Brett & Mouse what is it and what are the differences | Aardig Wijntje

Misunderstandings in wine world #1: Brett & Mouse

There are those who falsely claim that naturally made wines are full of flaws. Of course, it is possible for wines to be under-produced, but this can be the case with both "conventional" and naturally made wines. Naturally made wines are not immune to bad winemakers; it is the careless actions in the delicate process of winemaking that can negatively affect the outcome of a wine.

Yet common mistakes are often directly associated with natural wines, which is the case with brett, for example. In the upcoming series of articles, we will explore some common misconceptions, starting with the terms brettanomyces & mouse and the differences between these "mistakes.

What is brett, or brettanomyces?

Brettanomyces is an alternative strain of yeast that, like other yeasts, deposits on the skins of grapes. Like unnatural yeast cells, spontaneous brettanomyces yeasts convert sugars into alcohol, among other things. The final residues of brettanomyces yeasts are responsible for earthy aromas of horse stable, damp leather and a smell of stable. Excess brett can overpower the smell and taste of wine, so to speak.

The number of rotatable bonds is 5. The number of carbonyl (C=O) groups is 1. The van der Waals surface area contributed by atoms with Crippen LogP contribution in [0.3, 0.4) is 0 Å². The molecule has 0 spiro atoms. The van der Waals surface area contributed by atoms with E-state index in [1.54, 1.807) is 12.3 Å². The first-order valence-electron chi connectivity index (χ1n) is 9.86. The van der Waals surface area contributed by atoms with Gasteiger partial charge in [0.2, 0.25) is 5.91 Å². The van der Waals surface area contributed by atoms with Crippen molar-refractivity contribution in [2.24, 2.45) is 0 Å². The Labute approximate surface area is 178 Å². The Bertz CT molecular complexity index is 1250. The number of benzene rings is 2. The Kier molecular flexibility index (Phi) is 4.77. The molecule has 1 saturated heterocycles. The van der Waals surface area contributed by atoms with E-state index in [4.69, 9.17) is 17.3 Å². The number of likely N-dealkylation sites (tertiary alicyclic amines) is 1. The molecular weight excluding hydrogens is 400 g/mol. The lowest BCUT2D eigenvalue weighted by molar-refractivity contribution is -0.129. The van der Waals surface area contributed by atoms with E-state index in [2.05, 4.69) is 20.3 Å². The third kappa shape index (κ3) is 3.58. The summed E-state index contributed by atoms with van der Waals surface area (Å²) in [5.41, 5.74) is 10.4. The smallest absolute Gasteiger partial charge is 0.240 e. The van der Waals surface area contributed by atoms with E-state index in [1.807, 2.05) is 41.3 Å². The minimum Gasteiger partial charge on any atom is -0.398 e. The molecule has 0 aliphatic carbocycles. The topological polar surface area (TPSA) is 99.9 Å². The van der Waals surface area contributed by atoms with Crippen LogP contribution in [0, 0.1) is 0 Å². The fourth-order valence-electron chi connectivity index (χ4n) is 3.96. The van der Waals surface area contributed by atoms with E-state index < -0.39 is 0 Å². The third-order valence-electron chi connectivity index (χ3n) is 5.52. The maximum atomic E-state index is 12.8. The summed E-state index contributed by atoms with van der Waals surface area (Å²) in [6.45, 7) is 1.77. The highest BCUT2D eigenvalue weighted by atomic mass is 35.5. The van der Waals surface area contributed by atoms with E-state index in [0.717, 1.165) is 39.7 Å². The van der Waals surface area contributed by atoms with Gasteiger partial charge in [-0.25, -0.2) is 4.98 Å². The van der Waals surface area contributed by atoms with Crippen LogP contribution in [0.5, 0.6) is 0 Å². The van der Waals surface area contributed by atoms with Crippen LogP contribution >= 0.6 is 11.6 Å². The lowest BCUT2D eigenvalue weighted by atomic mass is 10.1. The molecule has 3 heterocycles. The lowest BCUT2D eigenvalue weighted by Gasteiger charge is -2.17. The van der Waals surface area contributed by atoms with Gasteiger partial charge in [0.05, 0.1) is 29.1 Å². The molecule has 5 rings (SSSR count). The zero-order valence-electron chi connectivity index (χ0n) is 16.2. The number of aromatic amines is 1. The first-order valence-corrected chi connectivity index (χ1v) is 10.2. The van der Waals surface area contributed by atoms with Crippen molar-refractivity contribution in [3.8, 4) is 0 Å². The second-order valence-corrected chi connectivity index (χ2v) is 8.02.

Yet there are also plenty of wine enthusiasts who find that brett is part of a particular wine style or, for example, can add complexity to a wine. So whether brett is actually a fault in wine? When the degree of brett is not excess, we do not consider it a "flaw" at all. As long as the fruit aromas remain present! Brett can not only occur in natural wines, but can also be found in conventional wines. However, because spontaneous fermentation is more often the standard in natural wines, it is more common in natural wines.

What is mousiness?

Mouse is a bacterial infection that can occur when a wine is exposed to oxygen. Mouse often develops when moving wine from one barrel to another; this can be from tank to barrel, barrel to barrel or barrel to tank. In addition, mouse also often develops during the bottling of wine. Generally, mouse settles in wine when the wine returns to an environment that does not require oxygen for living organisms to survive.

Mouse and brett are still sometimes confused with each other, but it is not possible to smell mouse. You can taste the aromas on your own after about 5 seconds. The mousey taste is reminiscent of sour milk and dead dusty mouse. The degree of sensitivity of this taste varies from person to person; some are more sensitive to it than others. Mouse can be controlled by adding sulfite. In conventional wines, therefore, you will also not encounter mouse very much, if at all, because these wines use a lot of sulfite and preservatives.